IDRC - Celebrating 25 Years

1993 - 2018

Continuing Our Work During COVID-19

Read the letter regarding COVID-19 by IDRC Director, Jutta Treviranus.

Supports for complying with the Accessibility for Ontarians with Disabilities Act (AODA)

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an image of a several colorful switchesIndex

This list of products is for reference purposes only and does not reflect endorsement by the IDRC.


Switches are a common solution for users with mobility disabilities who need to use computers or other electronic devices, but have difficulty with the physical interface. To allow easier manipulation than a standard keyboard or joystick, a specially-designed switch may be composed of a single button, merely a few buttons, a sensory plate, or another of the whole host of adaptive switches available; it may also be touch-free, relying instead on motion sensors, brain activation, or a sip and puff mechanism. Aside from simplifying input devices, switches can also be used as developmental aids, teaching children (or adults) how to interact with their external environment.

Points to ponder - Questions to consider when shopping for switches

  • An accurate assessment will be required to identify a reliable, consistent and repeatable movement that the individual will be able to make from their normal seating position. When choosing the switch modality (e.g., one touch, variable pressure, hands-free, etc.), one needs to consider:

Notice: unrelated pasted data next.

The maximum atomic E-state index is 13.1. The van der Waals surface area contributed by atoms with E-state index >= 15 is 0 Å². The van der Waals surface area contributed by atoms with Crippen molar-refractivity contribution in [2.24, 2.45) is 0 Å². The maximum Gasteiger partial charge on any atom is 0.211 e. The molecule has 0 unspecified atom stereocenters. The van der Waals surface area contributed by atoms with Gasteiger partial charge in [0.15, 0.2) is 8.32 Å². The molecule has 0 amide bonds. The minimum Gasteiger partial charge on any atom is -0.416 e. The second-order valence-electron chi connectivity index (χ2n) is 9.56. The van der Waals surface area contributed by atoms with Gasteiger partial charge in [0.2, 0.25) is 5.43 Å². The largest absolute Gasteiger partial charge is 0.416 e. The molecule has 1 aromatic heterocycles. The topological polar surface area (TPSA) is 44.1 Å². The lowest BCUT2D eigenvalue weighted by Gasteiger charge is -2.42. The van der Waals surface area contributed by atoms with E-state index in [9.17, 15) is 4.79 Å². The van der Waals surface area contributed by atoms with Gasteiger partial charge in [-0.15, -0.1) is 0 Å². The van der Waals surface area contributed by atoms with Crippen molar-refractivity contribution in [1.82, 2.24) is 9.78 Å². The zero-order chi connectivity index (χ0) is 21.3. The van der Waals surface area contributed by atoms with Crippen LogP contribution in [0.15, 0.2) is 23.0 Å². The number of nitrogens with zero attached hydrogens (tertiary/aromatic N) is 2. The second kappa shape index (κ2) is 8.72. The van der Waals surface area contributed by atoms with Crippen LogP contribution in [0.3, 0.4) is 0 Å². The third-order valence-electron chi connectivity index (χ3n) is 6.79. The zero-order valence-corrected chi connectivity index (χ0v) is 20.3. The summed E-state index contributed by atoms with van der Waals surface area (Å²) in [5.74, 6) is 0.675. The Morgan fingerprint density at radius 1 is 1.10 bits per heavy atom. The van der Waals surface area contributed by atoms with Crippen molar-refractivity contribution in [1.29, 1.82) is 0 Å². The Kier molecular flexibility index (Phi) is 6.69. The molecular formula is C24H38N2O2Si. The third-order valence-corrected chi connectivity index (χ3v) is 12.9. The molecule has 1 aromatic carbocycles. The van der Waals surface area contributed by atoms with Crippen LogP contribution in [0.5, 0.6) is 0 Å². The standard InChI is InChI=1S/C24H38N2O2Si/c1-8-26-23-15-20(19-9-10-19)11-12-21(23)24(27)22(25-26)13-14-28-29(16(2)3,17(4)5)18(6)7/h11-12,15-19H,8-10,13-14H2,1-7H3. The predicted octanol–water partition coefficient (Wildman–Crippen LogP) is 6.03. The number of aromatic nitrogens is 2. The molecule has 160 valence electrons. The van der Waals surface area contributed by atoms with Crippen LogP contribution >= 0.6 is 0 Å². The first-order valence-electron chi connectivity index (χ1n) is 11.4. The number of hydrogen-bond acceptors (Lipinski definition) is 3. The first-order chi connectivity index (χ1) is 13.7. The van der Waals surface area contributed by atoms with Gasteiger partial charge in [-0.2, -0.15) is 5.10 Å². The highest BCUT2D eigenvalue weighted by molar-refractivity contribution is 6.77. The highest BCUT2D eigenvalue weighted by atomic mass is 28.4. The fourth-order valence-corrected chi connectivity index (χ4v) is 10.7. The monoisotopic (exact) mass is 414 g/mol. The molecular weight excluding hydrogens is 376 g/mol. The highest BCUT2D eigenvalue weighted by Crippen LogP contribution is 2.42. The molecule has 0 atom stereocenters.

• The individual’s medical condition including expected course and prognosis and other related medical issues such as skin conditions, which could affect movement.
  • Physical functioning: which movements are voluntary and which are involuntary. What is the range of movement? Is it accurate? How quickly can the movement be made and how much pressure can be applied?
  • Is there any sensory impairment, which may affect the use of the equipment? Visual difficulties, hearing impairment, tactile problems?
  • Are there any known perceptual problems to consider? Hand to eye coordination, tracking or scanning difficulties, problems with the left or right side, spatial relationships?
  • Once you have taken into consideration the individual’s motor control challenges, visual abilities, cognitive involvement, and developmental needs in choosing the appropriate switch, consider the following:
  • What is its’ power source? Or is a separate power source required?
  • Is it compatible with your computer's operating system?
  • Is it compatible with the software you'll be using? If not, are there switch interface available that will ensure it is?
  • Does it come with a mount?
  • Consider the environment you will be using it (i.e., home, school, work etc.). Does it need to be lightweight and easy to pack/carry? Does it need to be wireless?
  • Consider the set up requirements. Is it reliable or does it need continuous readjustment?

Switches and their manufacturers


  • Enabling Devices, a division of Toys for Special Children, Inc., is "dedicated to providing affordable learning and assistive devices for the physically challenged." They design switch-adapted plush toys and switches specifically designed for children, among many other things, including switch mounting accessories, switches that aid development, and biofeedback devices.
  • Crestwood's Adapted Toys include a variety of modalities; a toy may act as a switch itself, activated by a tap on the head, or a separate switch can be used to control the toy.